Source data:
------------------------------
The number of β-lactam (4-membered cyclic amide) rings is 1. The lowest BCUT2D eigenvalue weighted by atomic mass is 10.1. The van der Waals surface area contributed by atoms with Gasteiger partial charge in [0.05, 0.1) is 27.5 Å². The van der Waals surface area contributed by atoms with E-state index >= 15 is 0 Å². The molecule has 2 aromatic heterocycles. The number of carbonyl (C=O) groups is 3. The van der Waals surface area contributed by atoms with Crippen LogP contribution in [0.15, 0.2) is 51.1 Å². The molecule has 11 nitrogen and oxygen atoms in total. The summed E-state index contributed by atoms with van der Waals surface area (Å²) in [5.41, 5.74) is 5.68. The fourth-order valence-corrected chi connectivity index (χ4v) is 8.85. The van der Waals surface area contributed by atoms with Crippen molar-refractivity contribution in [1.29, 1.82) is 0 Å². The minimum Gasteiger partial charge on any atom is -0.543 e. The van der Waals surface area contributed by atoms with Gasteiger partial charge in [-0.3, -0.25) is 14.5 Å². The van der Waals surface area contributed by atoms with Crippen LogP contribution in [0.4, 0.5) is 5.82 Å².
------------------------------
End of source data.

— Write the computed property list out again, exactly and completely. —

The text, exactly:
The number of β-lactam (4-membered cyclic amide) rings is 1. The lowest BCUT2D eigenvalue weighted by atomic mass is 10.1. The van der Waals surface area contributed by atoms with Gasteiger partial charge in [0.05, 0.1) is 27.5 Å². The van der Waals surface area contributed by atoms with E-state index >= 15 is 0 Å². The molecule has 2 aromatic heterocycles. The number of carbonyl (C=O) groups is 3. The van der Waals surface area contributed by atoms with Crippen LogP contribution in [0.15, 0.2) is 51.1 Å². The molecule has 11 nitrogen and oxygen atoms in total. The summed E-state index contributed by atoms with van der Waals surface area (Å²) in [5.41, 5.74) is 5.68. The fourth-order valence-corrected chi connectivity index (χ4v) is 8.85. The van der Waals surface area contributed by atoms with Crippen molar-refractivity contribution in [1.29, 1.82) is 0 Å². The minimum Gasteiger partial charge on any atom is -0.543 e. The van der Waals surface area contributed by atoms with Gasteiger partial charge in [-0.3, -0.25) is 14.5 Å². The van der Waals surface area contributed by atoms with Crippen LogP contribution in [0.4, 0.5) is 5.82 Å².